Mimi Graham, the director of Florida State University’s Center for Prevention and Early Intervention Policy, has received the Florida Bar Foundation’s Medal of Honor for a non-lawyer.
It’s the foundation’s highest award and acknowledges Graham’s decades-long efforts helping to introduce intervention-based policies and trauma-informed programs into Florida courts.
FSU Law Professor Paolo Annino, the director of the FSU Public Interest Law Center, nominated Graham for the honor. Chief District Judge Mark E. Walker, Senior Circuit Judge Lee Haworth, and several other prominent members of the Florida Bar wrote letters in support of Graham’s nomination.
In his nomination letter, Annino singled out Graham’s “impressive contributions to the Florida State courts system and dedication to promoting trauma informed courts.”
“When you hear nice things said about you, you’re just happy someone noticed,” Graham said. “I hope the recognition will shine a spotlight on the importance of early interventions in helping children and families overcome trauma.”
Graham said her proudest accomplishment is partnering with the Florida Supreme Court to establish Florida’s Early Childhood Courts, which she affectionately calls “Baby Court.”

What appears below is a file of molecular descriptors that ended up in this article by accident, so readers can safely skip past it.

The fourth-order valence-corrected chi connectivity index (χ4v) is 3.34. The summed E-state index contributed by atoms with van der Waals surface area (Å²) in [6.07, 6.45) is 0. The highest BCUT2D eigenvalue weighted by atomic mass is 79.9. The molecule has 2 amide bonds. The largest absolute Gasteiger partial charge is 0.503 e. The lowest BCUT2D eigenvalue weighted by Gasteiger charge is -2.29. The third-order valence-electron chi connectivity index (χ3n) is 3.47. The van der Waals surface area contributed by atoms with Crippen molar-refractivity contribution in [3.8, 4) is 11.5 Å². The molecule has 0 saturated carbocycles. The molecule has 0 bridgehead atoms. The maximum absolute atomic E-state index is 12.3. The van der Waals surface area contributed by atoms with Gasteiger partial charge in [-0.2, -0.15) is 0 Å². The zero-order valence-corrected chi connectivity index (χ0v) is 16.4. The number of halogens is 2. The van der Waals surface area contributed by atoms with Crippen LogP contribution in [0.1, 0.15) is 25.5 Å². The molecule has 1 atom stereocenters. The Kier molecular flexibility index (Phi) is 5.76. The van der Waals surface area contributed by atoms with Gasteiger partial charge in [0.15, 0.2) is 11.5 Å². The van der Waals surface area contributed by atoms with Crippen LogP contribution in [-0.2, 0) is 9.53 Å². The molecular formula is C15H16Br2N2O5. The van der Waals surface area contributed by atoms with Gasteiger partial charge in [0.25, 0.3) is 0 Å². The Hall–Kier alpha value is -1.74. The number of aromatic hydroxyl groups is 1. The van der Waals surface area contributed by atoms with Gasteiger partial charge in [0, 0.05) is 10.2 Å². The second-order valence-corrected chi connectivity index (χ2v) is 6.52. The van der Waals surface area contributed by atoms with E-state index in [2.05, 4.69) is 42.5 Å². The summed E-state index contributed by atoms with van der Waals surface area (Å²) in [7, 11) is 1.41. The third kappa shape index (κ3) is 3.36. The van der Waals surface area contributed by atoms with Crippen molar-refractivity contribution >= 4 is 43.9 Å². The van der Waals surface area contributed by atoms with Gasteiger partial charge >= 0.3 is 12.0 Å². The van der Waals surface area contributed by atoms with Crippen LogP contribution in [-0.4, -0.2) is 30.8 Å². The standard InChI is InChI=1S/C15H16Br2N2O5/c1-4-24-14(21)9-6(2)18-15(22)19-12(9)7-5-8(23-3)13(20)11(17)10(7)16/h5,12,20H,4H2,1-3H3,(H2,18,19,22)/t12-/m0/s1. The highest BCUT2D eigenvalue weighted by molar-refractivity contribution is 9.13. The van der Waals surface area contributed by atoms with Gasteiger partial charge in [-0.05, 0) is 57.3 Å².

“Compelling data show that children in Early Childhood Court get out of the system faster to a permanent family, but more importantly, they are less likely to be abused again,” she said. “We had our 1,000th child go through the baby court earlier this year. Even with 24 baby courts across the state, we’re only serving less than 4 percent of eligible children. My goal is that all babies and young children could benefit from Florida’s Early Childhood Court.”
In 2005, in response to a Miami judge’s frustration with multigenerational families in court, Graham and her colleague Barbara White created the FSU Young Parents Project. The goal was to address the trauma needs of delinquency in court-involved pregnant and parenting teens. Since the program’s inception, it has proven to reduce recidivism, decrease subsequent pregnancies and increase education.
Graham co-founded the Florida Association for Infant Mental Health in 2002. In 2014, Graham was appointed to the Florida Supreme Court Steering Committee on Families and Children in the Court, where she educated judicial leaders about the link between the trauma to prison pipeline. She is a fellow of Zero to Three National Center for Infants, Toddlers and Families, and she received the 2019 Voice for Children Award. She is also a recipient of the 2017 Florida Tax Watch Productivity Award for Early Childhood Court, and Legal Services of North Florida’s Children’s Advocate Award.